Apr 22 2015

Honoring your Father and Mother on Earth Day

_DSC7241Generally, if someone asked me what I was doing forty-five years ago today I wouldn’t have a clue.  If you were to ask me that today  however I could answer your question.  Forty-five years ago today I was participating in the first Earth Day activities.  I distinctly remember getting to go outside with my fellow students at Lone Oak Middle School and pick up trash.  Today I observed Earth Day a bit differently, I spent some time volunteering at a community garden.

WY Yellowstone NP Grand Prismatic SpringIf you are a regular reader of this blog you will not be surprised to learn that I am a big fan of Earth Day.  I got excited about it on the very first one forty-five years ago and my excitement has only increased over the years.  I think it’s awesome that every April 22 people pause to remember what a wonderful planet it is we live on and how we all have a responsibility to take care of it.  Of course, I’m one of those who thinks every day should be Earth Day but I realize that’s not realistic.  Hopefully by observing Earth Day one day each year people will, in fact, begin to think more regularly about how they can better care for the earth.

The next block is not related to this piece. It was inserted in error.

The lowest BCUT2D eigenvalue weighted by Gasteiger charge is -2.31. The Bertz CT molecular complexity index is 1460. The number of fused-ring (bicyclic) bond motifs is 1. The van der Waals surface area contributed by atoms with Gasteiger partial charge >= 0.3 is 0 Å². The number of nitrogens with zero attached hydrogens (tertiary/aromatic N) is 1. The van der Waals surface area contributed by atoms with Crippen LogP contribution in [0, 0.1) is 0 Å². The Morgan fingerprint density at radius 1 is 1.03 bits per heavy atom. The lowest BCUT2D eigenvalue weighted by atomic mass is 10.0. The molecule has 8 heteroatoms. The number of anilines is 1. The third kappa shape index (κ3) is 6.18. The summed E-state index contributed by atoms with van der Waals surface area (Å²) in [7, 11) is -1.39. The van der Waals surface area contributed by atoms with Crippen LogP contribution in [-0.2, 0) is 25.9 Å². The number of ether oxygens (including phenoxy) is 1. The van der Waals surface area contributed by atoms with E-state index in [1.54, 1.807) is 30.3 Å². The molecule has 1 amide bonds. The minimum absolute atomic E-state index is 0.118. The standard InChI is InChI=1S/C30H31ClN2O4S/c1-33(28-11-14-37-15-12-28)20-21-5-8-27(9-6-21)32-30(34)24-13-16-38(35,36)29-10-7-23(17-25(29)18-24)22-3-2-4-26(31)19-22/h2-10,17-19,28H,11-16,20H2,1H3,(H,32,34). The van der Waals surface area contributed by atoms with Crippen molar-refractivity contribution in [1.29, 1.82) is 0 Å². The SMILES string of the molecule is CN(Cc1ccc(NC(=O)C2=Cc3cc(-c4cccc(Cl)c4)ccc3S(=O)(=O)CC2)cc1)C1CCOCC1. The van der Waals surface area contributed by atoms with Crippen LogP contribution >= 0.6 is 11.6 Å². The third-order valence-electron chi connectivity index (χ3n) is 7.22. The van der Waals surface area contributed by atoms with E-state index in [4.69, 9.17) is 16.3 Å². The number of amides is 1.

_DSC3064I love Earth Day because it gives us all a chance to honor our Father and our Mother.  By mother here I mean “Mother Earth.”  I realize that there are some who believe it is pagan to refer to the earth in this way but I hardly believe that to be true.  In so many ways the earth is our mother.  According to the Scriptures we came from the earth.  Genesis 2:7 says “the Lord God formed the man from the dust of the ground and breathed into his nostrils the breath of life.”  The earth not only gave birth to us it has continued to nurse, nurture and sustain us.  Here, too, the Bible speaks of the earth’s bounty and how our needs are met by its resources.  Genesis 2 speaks about God placing trees on the earth that were both “pleasing to the eye and good for food.”  (v. 9)  It also mentions a “river watering the garden.” (v. 10)  In more ways than most of us could begin to imagine the earth serves as our mother.  Next month people will pause to honor their mothers on Mother’s Day.  It seems only appropriate that on Earth Day we stop and give honor to Mother Earth.